MARGISTAR at the 21st Rural Entrepreneurship Conference: Empowering Rural Futures through Entrepreneurial Potential in a Net-Zero Era 

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By Anita Busljeta Tonkovic (Ivo Pilar Institute of Social Sciences, Croatia) 

From June 5 to 7, MARGISTAR’s Anita Busljeta Tonkovic for the fourth time visited the Rural Entrepreneurship Conference at the University of Leeds, England. Although the conference location changes annually, it is host to a regular group of academics who Anita has been meeting and maintaining international scientific collaborations with for years. Read about Anita’s experiences and how these have changed since her first visit as a postdoctoral researcher in 2016. 

Empowering Rural Futures: Unleashing Entrepreneurial Potential in a Net-Zero Era 

The Rural Entrepreneurship Conference (REC) focuses on understanding the constraints and opportunities for rural entrepreneurs, as rural entrepreneurship is set to play a crucial role in meeting net zero goals and making progress towards the UN Sustainable Development Goals.   

This is my fourth visit to the conference, which I regularly join to meet colleagues, collaborators on shared scientific papers, and consultants in the projects I lead. Over the past 20 years, the conference goal has remained to reflect on dynamic and highly unpredictable situations and explore their impact on farmers, rural businesses, community-led social enterprises, and wider rural communities. Within the context of the conference, “rural” refers to remote or peri-urban areas. 

The University of Leeds (source: Anita Busljeta Tonkovic) 

This year, REC revolved around the question of how rural businesses can thrive in often-constrained contexts while delivering strong economic, social, and environmental contributions. The conference was attended by participants from 20 countries and more than 50 papers were presented. It was a good opportunity to make contacts and establish potential for future collaboration. 

The Leeds Corn Exchange (source: Anita Busljeta Tonkovic)

Along these lines, I presented a collaboration with my co-authors, Ema Basic and Natasa Bokan, entitled “If I were to return, I would return as an entrepreneur”: The apolitical nature of rural youth in the Croatian region of Lika and the dream of entrepreneurship – myth or reality?”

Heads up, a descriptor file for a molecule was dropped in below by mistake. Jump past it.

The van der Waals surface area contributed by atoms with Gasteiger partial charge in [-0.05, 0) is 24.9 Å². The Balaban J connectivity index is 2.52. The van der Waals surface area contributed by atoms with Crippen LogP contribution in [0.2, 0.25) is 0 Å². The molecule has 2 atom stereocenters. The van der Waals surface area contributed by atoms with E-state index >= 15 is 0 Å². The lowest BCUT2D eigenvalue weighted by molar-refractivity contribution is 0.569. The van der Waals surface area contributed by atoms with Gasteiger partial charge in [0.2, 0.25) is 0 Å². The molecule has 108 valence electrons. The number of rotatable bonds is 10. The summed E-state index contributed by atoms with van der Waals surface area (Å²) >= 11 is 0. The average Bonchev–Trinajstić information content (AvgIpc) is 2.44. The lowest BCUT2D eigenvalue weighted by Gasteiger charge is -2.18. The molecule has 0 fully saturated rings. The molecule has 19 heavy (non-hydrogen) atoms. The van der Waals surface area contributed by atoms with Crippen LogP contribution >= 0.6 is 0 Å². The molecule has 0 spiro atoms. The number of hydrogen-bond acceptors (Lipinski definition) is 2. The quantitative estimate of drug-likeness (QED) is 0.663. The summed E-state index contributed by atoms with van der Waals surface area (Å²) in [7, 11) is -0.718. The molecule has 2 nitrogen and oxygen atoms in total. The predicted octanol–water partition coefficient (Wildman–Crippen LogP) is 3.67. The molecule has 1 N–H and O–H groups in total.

“If I were to return, I would return as an entrepreneur” presentation (source: Anita Busljeta Tonkovic) 

The presentation focused on the apoliticisation of Croatian rural youth and its consequences for the future of rural areas. This is a well-known topic amongst conference participants outside of Croatia, as they are also confronted with similar situations in their rural regions. During the presentation, I pointed to the MARGISTAR Cost Action as an opportunity to work with international and multidisciplinary scientists to address marginalised mountain and rural areas and to bring about developmental change.  

Anita’s presentation (source: Anita Busljeta Tonkovic) 

Following the meeting, my colleague Ana Vuin (Scotland Rural Collage, Edinburgh, Scotland) and I finalised the details for a co-authored paper. Additionally, I liaised with my colleague Gary Bosworth (Northumbria University, Newcastle, England) surrounding research being conducted in Northumbria. I am considering this location to look at a specific part of my research – the quality of life for primary and secondary school teachers in sparsely populated rural areas.  

Deep Dives into Presentations at the Rural Entrepreneurship Conference 

In addition to my presentation, I learned from Professor Gerard McElwee in his opening keynote on the topic of ‘Agricultural Policy in a Very Uncertain Future.’ Gerard pointed out a single basic question: how will farmers develop the skill of becoming environmental managers and food producers if they are left to act on their own? This was of particular interest to me because, through my research, I have come to understand that general creeping modernisation processes throughout the history of rural Croatia have shaped three types of Croatian peasants: (1) soldiers/warriors, (2) workers, and (3) managers. These roles developed without the previously acquired knowledge and skills of their urban contemporaries and thus shed light on how skills might be developed in rural areas.